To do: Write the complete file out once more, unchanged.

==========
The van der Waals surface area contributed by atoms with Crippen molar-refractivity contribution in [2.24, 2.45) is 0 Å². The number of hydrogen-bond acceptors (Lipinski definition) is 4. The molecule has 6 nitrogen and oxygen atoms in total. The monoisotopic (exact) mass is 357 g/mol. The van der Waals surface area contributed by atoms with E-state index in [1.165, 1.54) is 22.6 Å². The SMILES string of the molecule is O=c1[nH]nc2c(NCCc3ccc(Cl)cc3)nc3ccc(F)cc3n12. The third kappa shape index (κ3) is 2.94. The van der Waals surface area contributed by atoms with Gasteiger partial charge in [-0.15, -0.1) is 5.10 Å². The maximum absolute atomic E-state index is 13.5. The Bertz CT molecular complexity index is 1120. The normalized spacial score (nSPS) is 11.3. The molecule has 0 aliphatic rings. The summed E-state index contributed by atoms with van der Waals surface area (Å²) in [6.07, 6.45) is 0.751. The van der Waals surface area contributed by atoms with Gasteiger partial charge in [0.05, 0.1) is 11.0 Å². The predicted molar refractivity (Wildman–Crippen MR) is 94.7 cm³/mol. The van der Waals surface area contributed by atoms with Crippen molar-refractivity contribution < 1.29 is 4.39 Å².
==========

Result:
The van der Waals surface area contributed by atoms with Crippen molar-refractivity contribution in [2.24, 2.45) is 0 Å². The number of hydrogen-bond acceptors (Lipinski definition) is 4. The molecule has 6 nitrogen and oxygen atoms in total. The monoisotopic (exact) mass is 357 g/mol. The van der Waals surface area contributed by atoms with E-state index in [1.165, 1.54) is 22.6 Å². The SMILES string of the molecule is O=c1[nH]nc2c(NCCc3ccc(Cl)cc3)nc3ccc(F)cc3n12. The third kappa shape index (κ3) is 2.94. The van der Waals surface area contributed by atoms with Gasteiger partial charge in [-0.15, -0.1) is 5.10 Å². The maximum absolute atomic E-state index is 13.5. The Bertz CT molecular complexity index is 1120. The normalized spacial score (nSPS) is 11.3. The molecule has 0 aliphatic rings. The summed E-state index contributed by atoms with van der Waals surface area (Å²) in [6.07, 6.45) is 0.751. The van der Waals surface area contributed by atoms with Gasteiger partial charge in [0.05, 0.1) is 11.0 Å². The predicted molar refractivity (Wildman–Crippen MR) is 94.7 cm³/mol. The van der Waals surface area contributed by atoms with Crippen molar-refractivity contribution < 1.29 is 4.39 Å².